Were the circumstances here as clearly a deprivation of discovery as in the cases cited by the majority, I might concur in reversal. But this is not a case like Greyhound, where a pre-trial order to produce records of plaintiff's post-accident hospitalizations was made while plaintiff was in a certain hospital and plaintiff nevertheless withheld that information for four months until the trial began because the information was highly damaging. Nor is it like Gebhard, where plaintiff withheld the names of eyewitnesses for 7 days until the last day of the trial because their testimony gave a totally different view of how the accident occurred. I do not believe it is entirely accurate to say that "Dr. Natarajan's testimony added a significant new dimension to appellee's case." Plaintiff's answers to defendants' interrogatories and reports of her Scottish physicians were available to defendants' attorneys long before the trial. Although these documents did not assert a claim of traumatic neuroses in those precise words, they plainly described her condition in terms which defendants' experienced and competent attorneys should have recognized as symptomatic of that affliction.1
Nor can it be said here as in Greyhound and Gebhard that "the failure to disclose was willful. . . ." 122 N.W.2d at 115. Plaintiff apparently returned to Scotland after the 1966 accident and her South Dakota attorney evidently had little personal contact with her until she returned to Rapid City on September 28, 1970, three days before the trial. That afternoon she visited the originally treating physician, Dr. Fromm, and, upon Fromm's advice, she visited a specialist, Dr. Allen, on the 29th. Also on the 29th, her deposition was taken by defendants, and it was not until the next day that she saw Dr. Natarajan for the first time. At the outset of the trial on the following day, October 1, defendants were apprised of the examination, that Natarajan might become a witness after plaintiff's attorney had consulted with him again, and that plaintiff claimed to suffer a traumatic neurosis. Insofar as the relative knowledge of the parties, then, it appears that while defendants did not know of Natarajan's diagnosis until the day before he testified, plaintiff became aware of it only a day sooner than defendants.
In addition to the foregoing, it is apparent that the trial judge adequately protected defendants' interests by ordering a day's delay before Dr. Natarajan would be allowed to testify to enable defendants to have plaintiff examined by a physician of their choice pursuant to Rule 35 and to take Natarajan's deposition pursuant to Rules 26(b) (4) and 30. While we are bound by the record to the conclusion that defendants were unable to procure the services of the only other psychiatrist in the area, it is clear that defendants' failure to depose Natarajan and their reliance on the treating physician, Fromm, as an adverse expert was a decision of trial tactics. Defendants' capable counsel were clearly conversant on the subject of psychiatric diagnoses and presented a thoroughly prepared crossexamination of Natarajan which focused on the unreliability of psychiatric diagnoses based solely on subjective symptoms revealed in a single interview. Defendants relied heavily in closing arguments upon contrasting this characterization of Natarajan's diagnosis with that of the originally treating physician, Dr. Fromm. Indeed, defendants could hardly ask for better expert testimony than Fromm's clear inference that plaintiff suffered only from compensationitis.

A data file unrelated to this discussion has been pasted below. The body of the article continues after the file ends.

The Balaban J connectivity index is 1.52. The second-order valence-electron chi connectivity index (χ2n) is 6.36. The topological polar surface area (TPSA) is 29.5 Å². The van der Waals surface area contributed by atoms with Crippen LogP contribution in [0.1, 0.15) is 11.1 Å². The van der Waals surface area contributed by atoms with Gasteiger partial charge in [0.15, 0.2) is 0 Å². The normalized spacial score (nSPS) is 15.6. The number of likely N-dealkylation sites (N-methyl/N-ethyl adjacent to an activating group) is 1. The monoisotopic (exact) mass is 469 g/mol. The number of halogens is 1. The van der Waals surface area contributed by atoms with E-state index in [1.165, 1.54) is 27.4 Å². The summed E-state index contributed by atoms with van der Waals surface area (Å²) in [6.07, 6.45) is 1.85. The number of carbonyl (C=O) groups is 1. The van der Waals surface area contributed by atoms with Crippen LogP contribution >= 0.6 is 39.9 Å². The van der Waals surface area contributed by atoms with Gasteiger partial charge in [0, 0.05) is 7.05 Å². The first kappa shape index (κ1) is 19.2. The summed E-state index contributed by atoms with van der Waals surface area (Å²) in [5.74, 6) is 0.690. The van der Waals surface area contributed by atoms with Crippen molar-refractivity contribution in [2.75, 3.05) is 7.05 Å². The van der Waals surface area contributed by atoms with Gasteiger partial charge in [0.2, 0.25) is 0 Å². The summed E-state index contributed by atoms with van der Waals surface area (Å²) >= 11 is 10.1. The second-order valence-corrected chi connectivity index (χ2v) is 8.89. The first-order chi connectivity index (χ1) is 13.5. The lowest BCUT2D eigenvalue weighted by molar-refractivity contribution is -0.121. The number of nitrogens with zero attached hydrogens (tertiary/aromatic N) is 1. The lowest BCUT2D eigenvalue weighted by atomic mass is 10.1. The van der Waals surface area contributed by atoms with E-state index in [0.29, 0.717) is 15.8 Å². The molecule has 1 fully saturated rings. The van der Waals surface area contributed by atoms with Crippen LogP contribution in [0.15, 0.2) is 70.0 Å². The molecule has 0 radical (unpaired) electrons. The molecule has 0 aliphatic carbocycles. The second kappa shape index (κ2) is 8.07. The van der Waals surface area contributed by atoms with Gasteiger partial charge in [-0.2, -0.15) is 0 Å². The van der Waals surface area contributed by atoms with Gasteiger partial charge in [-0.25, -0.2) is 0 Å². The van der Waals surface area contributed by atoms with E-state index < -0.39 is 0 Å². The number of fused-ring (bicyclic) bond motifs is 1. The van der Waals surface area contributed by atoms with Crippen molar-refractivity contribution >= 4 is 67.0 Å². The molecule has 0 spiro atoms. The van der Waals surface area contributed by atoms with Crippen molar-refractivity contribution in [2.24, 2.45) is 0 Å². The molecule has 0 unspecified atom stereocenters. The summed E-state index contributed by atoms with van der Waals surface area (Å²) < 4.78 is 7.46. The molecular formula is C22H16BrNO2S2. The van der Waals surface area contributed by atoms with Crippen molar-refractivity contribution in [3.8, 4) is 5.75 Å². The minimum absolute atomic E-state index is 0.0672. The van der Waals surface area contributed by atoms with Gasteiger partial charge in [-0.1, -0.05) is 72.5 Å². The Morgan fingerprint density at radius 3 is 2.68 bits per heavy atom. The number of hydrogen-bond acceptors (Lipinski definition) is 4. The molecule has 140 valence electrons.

I am constrained to believe that defendants chose the trial strategy they preferred, hoping of course to discredit Dr. Natarajan's diagnosis with the testimony of Dr. Fromm. In any event, the record viewed in its entirety does not convince me that the trial judge acted arbitrarily and abused his discretion. I would affirm.
United States District Judge, Eastern District of Arkansas, sitting by designation
Appellants attempted to obtain the services of Dr. Harold Henrie, a psychiatrist in Rapid City; however, he was unavailable. They contend that he was the only other psychiatrist within a 400 mile radius of Rapid City. The attorneys for appellee argued, in their brief, that other psychiatrists were available
Appellee contends that a notation on the hospital record which stated, "also apparently cerebral concussion. Fromm", was sufficient to notify appellants of a possible claim for traumatic neurosis. It is also noted that in her answer to the interrogatories, Mrs. Nutt indicated that she complained of "A nervous twitch in my head and a general nervous condition . . .". In addition, other medical reports indicated a "nervous condition". The status of the discovery immediately prior to the trial, however, clearly indicates that the plaintiff was not then intending seriously to pursue any such claim even though the suggestion thereof did so appear. It is one of the purposes of serious discovery work to separate the wheat from the chaff-to identify the serious claims and separate them from the frivolous and the superficial and then to "bore in" on the former. Good lawyers will note the many possible claims. By the time of trial, however, diligent discovery will have revealed which of these will be seriously pursued at the trial
Dr. Patterson's report said "her general nervous condition has deteriorated and this, in my opinion, is the result of the accident." Dr. MacKechnie's report said that he had been treating her subsequent to the accident "for a nervous condition," that she "requires day sedation, and due to her disturbed sleep, she requires treatment for this also," and that "[t]here is no doubt she will be affected by her injuries and nervousness for some time to come. . . ."